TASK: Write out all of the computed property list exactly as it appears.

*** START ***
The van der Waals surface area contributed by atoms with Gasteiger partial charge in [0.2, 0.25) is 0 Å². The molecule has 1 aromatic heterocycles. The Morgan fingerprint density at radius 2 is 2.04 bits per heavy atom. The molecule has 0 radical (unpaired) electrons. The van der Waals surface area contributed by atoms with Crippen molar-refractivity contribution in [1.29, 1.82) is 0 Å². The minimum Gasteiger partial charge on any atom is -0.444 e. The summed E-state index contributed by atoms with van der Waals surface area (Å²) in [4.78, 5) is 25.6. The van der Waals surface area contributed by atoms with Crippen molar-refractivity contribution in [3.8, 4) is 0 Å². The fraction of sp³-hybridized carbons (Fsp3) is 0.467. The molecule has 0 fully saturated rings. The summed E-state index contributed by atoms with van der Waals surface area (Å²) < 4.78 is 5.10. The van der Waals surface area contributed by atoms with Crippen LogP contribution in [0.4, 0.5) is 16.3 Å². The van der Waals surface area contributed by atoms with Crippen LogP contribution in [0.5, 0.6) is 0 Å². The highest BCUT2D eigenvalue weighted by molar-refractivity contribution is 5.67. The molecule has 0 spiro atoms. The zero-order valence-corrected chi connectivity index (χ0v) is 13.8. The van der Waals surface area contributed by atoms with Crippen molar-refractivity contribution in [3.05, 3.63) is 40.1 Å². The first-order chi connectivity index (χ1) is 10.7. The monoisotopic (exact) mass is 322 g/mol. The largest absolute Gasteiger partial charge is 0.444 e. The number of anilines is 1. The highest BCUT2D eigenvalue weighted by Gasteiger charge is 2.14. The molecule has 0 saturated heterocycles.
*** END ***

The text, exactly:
The van der Waals surface area contributed by atoms with Gasteiger partial charge in [0.2, 0.25) is 0 Å². The molecule has 1 aromatic heterocycles. The Morgan fingerprint density at radius 2 is 2.04 bits per heavy atom. The molecule has 0 radical (unpaired) electrons. The van der Waals surface area contributed by atoms with Crippen molar-refractivity contribution in [1.29, 1.82) is 0 Å². The minimum Gasteiger partial charge on any atom is -0.444 e. The summed E-state index contributed by atoms with van der Waals surface area (Å²) in [4.78, 5) is 25.6. The van der Waals surface area contributed by atoms with Crippen molar-refractivity contribution in [3.8, 4) is 0 Å². The fraction of sp³-hybridized carbons (Fsp3) is 0.467. The molecule has 0 fully saturated rings. The summed E-state index contributed by atoms with van der Waals surface area (Å²) < 4.78 is 5.10. The van der Waals surface area contributed by atoms with Crippen LogP contribution in [0.4, 0.5) is 16.3 Å². The van der Waals surface area contributed by atoms with Crippen LogP contribution in [0.5, 0.6) is 0 Å². The highest BCUT2D eigenvalue weighted by molar-refractivity contribution is 5.67. The molecule has 0 spiro atoms. The zero-order valence-corrected chi connectivity index (χ0v) is 13.8. The van der Waals surface area contributed by atoms with Crippen molar-refractivity contribution in [3.05, 3.63) is 40.1 Å². The first-order chi connectivity index (χ1) is 10.7. The monoisotopic (exact) mass is 322 g/mol. The largest absolute Gasteiger partial charge is 0.444 e. The number of anilines is 1. The highest BCUT2D eigenvalue weighted by Gasteiger charge is 2.14. The molecule has 0 saturated heterocycles.